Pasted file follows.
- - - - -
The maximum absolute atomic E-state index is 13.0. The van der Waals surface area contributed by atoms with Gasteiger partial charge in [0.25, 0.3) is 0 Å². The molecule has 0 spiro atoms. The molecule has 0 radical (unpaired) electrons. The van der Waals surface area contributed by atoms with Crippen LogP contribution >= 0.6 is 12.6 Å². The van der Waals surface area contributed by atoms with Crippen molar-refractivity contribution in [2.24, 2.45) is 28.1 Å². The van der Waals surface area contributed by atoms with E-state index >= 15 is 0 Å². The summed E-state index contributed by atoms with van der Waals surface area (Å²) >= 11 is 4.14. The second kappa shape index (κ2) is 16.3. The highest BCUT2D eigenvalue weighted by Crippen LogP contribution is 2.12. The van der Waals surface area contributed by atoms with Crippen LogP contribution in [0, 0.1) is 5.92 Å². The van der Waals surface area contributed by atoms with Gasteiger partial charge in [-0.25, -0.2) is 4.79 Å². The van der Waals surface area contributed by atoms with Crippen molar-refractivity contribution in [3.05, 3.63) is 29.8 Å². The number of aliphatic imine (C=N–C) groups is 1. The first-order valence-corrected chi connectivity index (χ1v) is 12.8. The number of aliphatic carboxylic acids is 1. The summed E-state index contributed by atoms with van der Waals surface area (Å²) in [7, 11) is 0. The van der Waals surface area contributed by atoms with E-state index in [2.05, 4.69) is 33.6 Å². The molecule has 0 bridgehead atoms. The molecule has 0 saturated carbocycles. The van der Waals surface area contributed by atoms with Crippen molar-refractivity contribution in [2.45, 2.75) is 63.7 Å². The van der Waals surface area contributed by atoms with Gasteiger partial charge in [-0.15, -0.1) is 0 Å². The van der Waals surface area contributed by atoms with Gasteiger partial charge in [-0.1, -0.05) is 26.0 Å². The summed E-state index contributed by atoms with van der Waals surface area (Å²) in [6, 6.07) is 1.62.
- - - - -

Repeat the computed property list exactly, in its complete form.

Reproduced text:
The maximum absolute atomic E-state index is 13.0. The van der Waals surface area contributed by atoms with Gasteiger partial charge in [0.25, 0.3) is 0 Å². The molecule has 0 spiro atoms. The molecule has 0 radical (unpaired) electrons. The van der Waals surface area contributed by atoms with Crippen LogP contribution >= 0.6 is 12.6 Å². The van der Waals surface area contributed by atoms with Crippen molar-refractivity contribution in [2.24, 2.45) is 28.1 Å². The van der Waals surface area contributed by atoms with E-state index >= 15 is 0 Å². The summed E-state index contributed by atoms with van der Waals surface area (Å²) >= 11 is 4.14. The second kappa shape index (κ2) is 16.3. The highest BCUT2D eigenvalue weighted by Crippen LogP contribution is 2.12. The van der Waals surface area contributed by atoms with Crippen LogP contribution in [0, 0.1) is 5.92 Å². The van der Waals surface area contributed by atoms with Gasteiger partial charge in [-0.25, -0.2) is 4.79 Å². The van der Waals surface area contributed by atoms with Crippen molar-refractivity contribution in [3.05, 3.63) is 29.8 Å². The number of aliphatic imine (C=N–C) groups is 1. The first-order valence-corrected chi connectivity index (χ1v) is 12.8. The number of aliphatic carboxylic acids is 1. The summed E-state index contributed by atoms with van der Waals surface area (Å²) in [7, 11) is 0. The van der Waals surface area contributed by atoms with E-state index in [2.05, 4.69) is 33.6 Å². The molecule has 0 bridgehead atoms. The molecule has 0 saturated carbocycles. The van der Waals surface area contributed by atoms with Crippen molar-refractivity contribution in [2.45, 2.75) is 63.7 Å². The van der Waals surface area contributed by atoms with Gasteiger partial charge in [-0.15, -0.1) is 0 Å². The van der Waals surface area contributed by atoms with Gasteiger partial charge in [-0.1, -0.05) is 26.0 Å². The summed E-state index contributed by atoms with van der Waals surface area (Å²) in [6, 6.07) is 1.62.